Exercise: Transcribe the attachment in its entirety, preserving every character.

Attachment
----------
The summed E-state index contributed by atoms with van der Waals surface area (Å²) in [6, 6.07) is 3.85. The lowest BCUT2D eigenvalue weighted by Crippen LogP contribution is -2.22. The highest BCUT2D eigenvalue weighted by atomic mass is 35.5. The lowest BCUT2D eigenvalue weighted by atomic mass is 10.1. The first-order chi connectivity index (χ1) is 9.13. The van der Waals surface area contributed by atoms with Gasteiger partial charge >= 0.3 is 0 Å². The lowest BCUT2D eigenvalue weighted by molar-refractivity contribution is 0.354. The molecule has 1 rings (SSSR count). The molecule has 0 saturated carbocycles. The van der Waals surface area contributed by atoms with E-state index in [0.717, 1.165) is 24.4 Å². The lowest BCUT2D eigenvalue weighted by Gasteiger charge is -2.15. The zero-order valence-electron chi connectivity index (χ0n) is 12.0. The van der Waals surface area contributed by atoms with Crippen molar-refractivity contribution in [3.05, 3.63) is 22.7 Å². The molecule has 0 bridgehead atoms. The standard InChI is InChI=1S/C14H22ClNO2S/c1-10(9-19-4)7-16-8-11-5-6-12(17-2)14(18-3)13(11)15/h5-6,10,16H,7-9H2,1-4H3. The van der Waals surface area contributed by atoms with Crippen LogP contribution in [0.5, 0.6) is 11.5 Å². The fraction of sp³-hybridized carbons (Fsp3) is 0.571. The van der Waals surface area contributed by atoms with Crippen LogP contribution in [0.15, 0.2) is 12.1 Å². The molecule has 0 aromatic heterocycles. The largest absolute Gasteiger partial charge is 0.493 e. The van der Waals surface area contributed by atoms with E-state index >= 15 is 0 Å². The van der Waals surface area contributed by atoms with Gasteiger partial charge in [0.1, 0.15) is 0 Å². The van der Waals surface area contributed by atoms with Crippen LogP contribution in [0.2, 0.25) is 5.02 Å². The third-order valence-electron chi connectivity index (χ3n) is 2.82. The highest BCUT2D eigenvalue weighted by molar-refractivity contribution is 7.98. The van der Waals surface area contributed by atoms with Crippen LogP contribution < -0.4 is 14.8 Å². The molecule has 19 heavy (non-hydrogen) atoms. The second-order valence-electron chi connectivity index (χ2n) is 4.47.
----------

The summed E-state index contributed by atoms with van der Waals surface area (Å²) in [6, 6.07) is 3.85. The lowest BCUT2D eigenvalue weighted by Crippen LogP contribution is -2.22. The highest BCUT2D eigenvalue weighted by atomic mass is 35.5. The lowest BCUT2D eigenvalue weighted by atomic mass is 10.1. The first-order chi connectivity index (χ1) is 9.13. The van der Waals surface area contributed by atoms with Gasteiger partial charge >= 0.3 is 0 Å². The lowest BCUT2D eigenvalue weighted by molar-refractivity contribution is 0.354. The molecule has 1 rings (SSSR count). The molecule has 0 saturated carbocycles. The van der Waals surface area contributed by atoms with E-state index in [0.717, 1.165) is 24.4 Å². The lowest BCUT2D eigenvalue weighted by Gasteiger charge is -2.15. The zero-order valence-electron chi connectivity index (χ0n) is 12.0. The van der Waals surface area contributed by atoms with Crippen molar-refractivity contribution in [3.05, 3.63) is 22.7 Å². The molecule has 0 bridgehead atoms. The standard InChI is InChI=1S/C14H22ClNO2S/c1-10(9-19-4)7-16-8-11-5-6-12(17-2)14(18-3)13(11)15/h5-6,10,16H,7-9H2,1-4H3. The van der Waals surface area contributed by atoms with Crippen LogP contribution in [0.5, 0.6) is 11.5 Å². The fraction of sp³-hybridized carbons (Fsp3) is 0.571. The van der Waals surface area contributed by atoms with Crippen LogP contribution in [0.15, 0.2) is 12.1 Å². The molecule has 0 aromatic heterocycles. The largest absolute Gasteiger partial charge is 0.493 e. The van der Waals surface area contributed by atoms with E-state index >= 15 is 0 Å². The van der Waals surface area contributed by atoms with Gasteiger partial charge in [0.1, 0.15) is 0 Å². The van der Waals surface area contributed by atoms with Crippen LogP contribution in [0.2, 0.25) is 5.02 Å². The third-order valence-electron chi connectivity index (χ3n) is 2.82. The highest BCUT2D eigenvalue weighted by molar-refractivity contribution is 7.98. The van der Waals surface area contributed by atoms with Crippen LogP contribution < -0.4 is 14.8 Å². The molecule has 19 heavy (non-hydrogen) atoms. The second-order valence-electron chi connectivity index (χ2n) is 4.47.